The dolmens are an enigmatic and fascinating part mysterious prehistoric civilization that left behind these impressive stone monuments. They are also threatened by natural erosion and vandalism, of the Caucasus heritage, revealing glimpses of looting, and urban development.

Many dolmens have been damaged or destroyed over time, and some have been moved or reconstructed for tourism purposes. Efforts are being made to preserve and protect these ancient structures, which are part of the cultural and historical legacy of the region.

1,000-year-old grave of Siberian warlord horseman who lost arm in battle revealed

1,000-year-old grave of Siberian warlord horseman who lost arm in battle revealed

Archaeologists in Siberia have unearthed an elaborate grave belonging to an 11 th century warlord horseman who lost his left arm in his final battle, according to a news release in the Siberian Times .

  The ancient warrior towered nearly a foot over his peers and was buried with a bear fang on his face, a symbol of his great strength.

Archaeologists discovered the remains of the man they named Bogatyr (‘Great Warrior’) in an ancient burial mound near Omsk in south western Siberia. An analysis of the bones suggests that the warrior had been trained in combat since childhood.

He belonged to the tribes of the Ust-Ishim culture, which were the ancestors of modern indigenous Khanty and Mansi peoples. These people were known to have been small in stature at the time, so the fact that Bogatyr measured 180cm would have made him appear like a giant.

The features of Bogatyr’s grave and the fact that his lower arm and hand were buried with the rest of the corpse, but severed from it, suggests that this Siberian warrior died in battle.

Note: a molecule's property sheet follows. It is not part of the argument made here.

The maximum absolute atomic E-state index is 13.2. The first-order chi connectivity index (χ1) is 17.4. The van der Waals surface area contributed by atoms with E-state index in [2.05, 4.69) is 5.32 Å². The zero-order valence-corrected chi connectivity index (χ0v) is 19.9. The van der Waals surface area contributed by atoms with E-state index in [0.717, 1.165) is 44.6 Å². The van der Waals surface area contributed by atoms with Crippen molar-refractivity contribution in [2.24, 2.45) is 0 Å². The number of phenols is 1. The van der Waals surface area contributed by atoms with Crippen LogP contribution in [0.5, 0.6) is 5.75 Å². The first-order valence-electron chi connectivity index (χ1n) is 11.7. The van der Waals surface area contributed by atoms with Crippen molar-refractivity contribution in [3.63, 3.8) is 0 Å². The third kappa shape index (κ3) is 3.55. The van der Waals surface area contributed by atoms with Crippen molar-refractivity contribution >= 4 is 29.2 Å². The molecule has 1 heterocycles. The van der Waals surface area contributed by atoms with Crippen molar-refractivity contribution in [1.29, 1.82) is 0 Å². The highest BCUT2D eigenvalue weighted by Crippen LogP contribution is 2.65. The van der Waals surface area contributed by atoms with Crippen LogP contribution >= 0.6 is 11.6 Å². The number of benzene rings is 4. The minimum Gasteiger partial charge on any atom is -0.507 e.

“Our warrior was killed in the battle. His left arm was severed in battle and placed near the body, and his shoulder was broken. But he was buried according to ritual which means he was a respected person.

All the elements of the ritual give us an opportunity to discover historical and political conditions of the epoch the warrior lived in,” said archaeologist Mikhail Korusenko, who led the expedition.

The grave of the Siberian warlord. His left lower arm can be seen severed from the rest of his body. Credit: Institute of Archeology and Ethnography, Siberian branch of Russian Academy of Sciences.

Bogatyr was buried with mirror and a bronze plate, which lay on his chest, 25 war arrows made from metal and bone that are still sharp, bronze tools, a bronze cauldron with the remains of food to nourish him in the afterlife, a horse’s bridle, suggesting he was a horseman, and remains of leather and fur, which may have formed part of his clothing or were the quiver decorations on his arrow.

The researchers believe that the mirror, which measured 10cm in diameter, may have been worn as an amulet and was placed on his chest as a tool to communicate with the gods. 

The bronze mirror measuring 10cm in diameter, which was found on the warrior’s chest. Picture: Institute of Archaeology and Ethnography, Siberian branch of Russian Academy of Sciences

Bogatyr was buried with a death mask, most of which had disintegrated. However, researchers were able to determine that the mask was originally comprised of fabric and included pockets over the eyes and mouth which contained metal fish figurines.

The fish were deliberately snapped in half, which may have been a ritualistic act that held some religious importance. Next to his nose was the massive fang of a bear, a sign of his strength and power, according to Mr. Korusenko.